Saturday, June 2, 2012

Teething Gel Might be Harmful

Concerned about teething pain?  You might consider simply using a teething ring or toy.  Some toys can be chilled in the freezer so the baby has something cold to bite on.  As a last resort you could try an occasional dose of acetaminophen. 

I think teething pain is overestimated.  It's easy to blame fussiness, a temper tantrum, difficulty falling asleep, drooling, chewing on things, and picky eating on teething.  Babies always show lots of behavior that we call "teething" such as drooling, mouthing things, and biting on objects.  Older kids also get new teeth (after their baby teeth fall out).  They don't complain that much when their adult teeth come it.  I don't think I've known them to need teething gel.

Teething gels contain benzocaine, which is a topical anesthetic.  Rarely, young children have a condition which can cause them to have a life threatening reaction to these anesthetics.  If the tube of gel is left accessible to a young child they may ingest too much, making such a reaction worse.  A few years ago a patient in my pediatric practice almost died when she ingested a tube of teething gel and developed the life-threatening condition of methemoglobinemia. 

I don't think the benefit of the teething gel is worth the risk it may pose for an infant or young child. 

Here is a link for more information:
FDA warns parents on using benzocaine to relieve pain of teething babies | Drug Store News

 (And, in case you were wondering, teething does not cause a "fever-level" temperature--so if the temperature is over 100.5 degrees F, then think about an illness!)

As always, the information in this blog is not meant to provide personal medical advice or treatment for any individual--for that you will always need to rely on your own personal pediatrician!

Thursday, May 31, 2012

A Computer Game to Treat Depression

Depression in teenagers can be devastating, and it's more common than you think.  Recommended options for treatment include Cognitive Behavioral Therapy, other forms of counseling, and anti-depressant medications.  Some teens are quite reluctant to see a therapist, however, and medication isn't always enough.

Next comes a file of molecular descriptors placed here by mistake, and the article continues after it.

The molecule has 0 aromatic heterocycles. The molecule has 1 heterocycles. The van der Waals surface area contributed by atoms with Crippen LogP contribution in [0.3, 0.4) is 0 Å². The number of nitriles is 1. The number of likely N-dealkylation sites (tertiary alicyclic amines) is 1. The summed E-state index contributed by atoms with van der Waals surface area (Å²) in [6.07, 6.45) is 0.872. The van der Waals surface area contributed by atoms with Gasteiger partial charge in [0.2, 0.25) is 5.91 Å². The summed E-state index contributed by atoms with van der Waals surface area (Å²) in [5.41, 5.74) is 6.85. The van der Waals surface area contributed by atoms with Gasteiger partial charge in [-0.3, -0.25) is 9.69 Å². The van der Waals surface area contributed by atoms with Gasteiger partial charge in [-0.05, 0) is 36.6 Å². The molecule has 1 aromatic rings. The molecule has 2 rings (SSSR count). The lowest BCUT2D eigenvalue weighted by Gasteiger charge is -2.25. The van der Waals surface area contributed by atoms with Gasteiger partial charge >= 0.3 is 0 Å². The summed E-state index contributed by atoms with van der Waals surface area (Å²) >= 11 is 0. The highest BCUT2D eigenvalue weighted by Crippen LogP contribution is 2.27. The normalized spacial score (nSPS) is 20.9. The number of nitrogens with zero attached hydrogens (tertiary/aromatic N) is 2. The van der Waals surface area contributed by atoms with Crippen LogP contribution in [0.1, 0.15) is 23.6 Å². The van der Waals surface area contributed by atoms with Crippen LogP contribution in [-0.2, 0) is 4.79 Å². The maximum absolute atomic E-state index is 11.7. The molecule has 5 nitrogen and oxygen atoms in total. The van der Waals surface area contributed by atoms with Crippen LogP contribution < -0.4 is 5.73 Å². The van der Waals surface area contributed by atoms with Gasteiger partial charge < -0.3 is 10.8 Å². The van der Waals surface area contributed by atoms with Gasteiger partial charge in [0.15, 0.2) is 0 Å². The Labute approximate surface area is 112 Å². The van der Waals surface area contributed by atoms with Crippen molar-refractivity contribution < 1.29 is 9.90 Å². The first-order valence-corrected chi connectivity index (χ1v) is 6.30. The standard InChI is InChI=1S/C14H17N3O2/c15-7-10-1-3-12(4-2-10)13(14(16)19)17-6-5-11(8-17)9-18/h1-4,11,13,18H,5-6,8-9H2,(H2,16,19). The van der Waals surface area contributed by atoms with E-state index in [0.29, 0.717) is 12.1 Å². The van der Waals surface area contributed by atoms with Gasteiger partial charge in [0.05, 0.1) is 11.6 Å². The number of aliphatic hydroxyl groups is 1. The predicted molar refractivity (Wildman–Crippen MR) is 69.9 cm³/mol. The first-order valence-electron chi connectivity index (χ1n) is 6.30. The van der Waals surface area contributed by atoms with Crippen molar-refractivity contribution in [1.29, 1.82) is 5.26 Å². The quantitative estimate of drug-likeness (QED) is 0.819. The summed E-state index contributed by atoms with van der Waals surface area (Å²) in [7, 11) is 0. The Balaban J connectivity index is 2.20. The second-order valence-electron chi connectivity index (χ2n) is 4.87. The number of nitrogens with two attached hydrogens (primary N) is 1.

A study was recently published in the British Medical Journal which evaluates the effectiveness of a video game ("Sparx") that teaches skills usually learned during cognitive behavioral therapy.  These results are very interesting, as they demonstrate the video game was even more effective than therapy in alleviating symptoms of depression.

This is new, and not yet available to the general public.  But it's exciting to think that we may soon have more options available to help depressed teenagers!

Monday, April 2, 2012

Shopping Carts Are For Groceries

Don't let your child's head be the watermelon!
My on call weekend is over, and I am enjoying an evening at home when I can just worry about my own kids for a while. Not that I mind doing my job, it's just refreshing to be free of the on-call phone for an evening.

It was interesting this weekend that I was grocery shopping with my 9-year-old daughter while I answered a call about a child who fell out of a shopping cart. My daughter was having a lovely time pushing our grocery cart, standing on the sides or front while I pushed, and at times coasting along for a ride while the cart rolled down the aisle. She was a big help to me, "guarding" our cart while I ran back to get the Italian bread crumbs that were strangely located in the cheese and yogurt aisle.

The child who had fallen out of the cart was in the cart basket jumping up and down while her parents unloaded the cart into their car. Luckily, she was fine except for a bump on her head. 

I have had so many "fall out of the cart" calls over the years that it seemed like a good topic for a blog post. And I learned some interesting information when I did a bit of research:

  1. Most shopping cart injuries occur in children under five years of age.
  2. Common types of shopping cart fall injuries are fractures and head injuries.
  3. Most falls from shopping carts involve children riding in, climbing into, or climbing out of the shopping cart basket.
  4. Another important cause of shopping cart injuries are "tip-overs."